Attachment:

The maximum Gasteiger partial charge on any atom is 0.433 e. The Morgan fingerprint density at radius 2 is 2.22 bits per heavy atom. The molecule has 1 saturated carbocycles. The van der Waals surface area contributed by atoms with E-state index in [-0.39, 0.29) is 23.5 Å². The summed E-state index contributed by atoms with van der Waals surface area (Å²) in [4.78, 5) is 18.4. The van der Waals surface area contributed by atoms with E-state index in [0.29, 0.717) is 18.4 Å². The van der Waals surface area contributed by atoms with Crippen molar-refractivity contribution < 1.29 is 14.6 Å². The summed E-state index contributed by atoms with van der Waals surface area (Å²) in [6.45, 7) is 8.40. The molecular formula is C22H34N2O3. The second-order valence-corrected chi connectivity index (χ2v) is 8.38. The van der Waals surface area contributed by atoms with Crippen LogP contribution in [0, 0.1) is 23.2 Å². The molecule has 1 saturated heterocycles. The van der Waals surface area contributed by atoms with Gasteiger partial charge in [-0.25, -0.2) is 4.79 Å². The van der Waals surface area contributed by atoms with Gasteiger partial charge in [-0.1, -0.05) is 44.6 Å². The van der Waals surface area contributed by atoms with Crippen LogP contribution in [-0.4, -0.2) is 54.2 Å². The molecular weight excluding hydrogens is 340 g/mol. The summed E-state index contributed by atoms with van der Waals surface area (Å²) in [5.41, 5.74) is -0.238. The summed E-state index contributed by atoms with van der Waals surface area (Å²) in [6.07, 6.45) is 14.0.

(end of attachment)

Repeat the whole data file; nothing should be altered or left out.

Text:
The maximum Gasteiger partial charge on any atom is 0.433 e. The Morgan fingerprint density at radius 2 is 2.22 bits per heavy atom. The molecule has 1 saturated carbocycles. The van der Waals surface area contributed by atoms with E-state index in [-0.39, 0.29) is 23.5 Å². The summed E-state index contributed by atoms with van der Waals surface area (Å²) in [4.78, 5) is 18.4. The van der Waals surface area contributed by atoms with E-state index in [0.29, 0.717) is 18.4 Å². The van der Waals surface area contributed by atoms with Crippen molar-refractivity contribution < 1.29 is 14.6 Å². The summed E-state index contributed by atoms with van der Waals surface area (Å²) in [6.45, 7) is 8.40. The molecular formula is C22H34N2O3. The second-order valence-corrected chi connectivity index (χ2v) is 8.38. The van der Waals surface area contributed by atoms with Crippen LogP contribution in [0, 0.1) is 23.2 Å². The molecule has 1 saturated heterocycles. The van der Waals surface area contributed by atoms with Gasteiger partial charge in [-0.25, -0.2) is 4.79 Å². The van der Waals surface area contributed by atoms with Gasteiger partial charge in [-0.1, -0.05) is 44.6 Å². The van der Waals surface area contributed by atoms with Crippen LogP contribution in [-0.4, -0.2) is 54.2 Å². The molecular weight excluding hydrogens is 340 g/mol. The summed E-state index contributed by atoms with van der Waals surface area (Å²) in [5.41, 5.74) is -0.238. The summed E-state index contributed by atoms with van der Waals surface area (Å²) in [6.07, 6.45) is 14.0.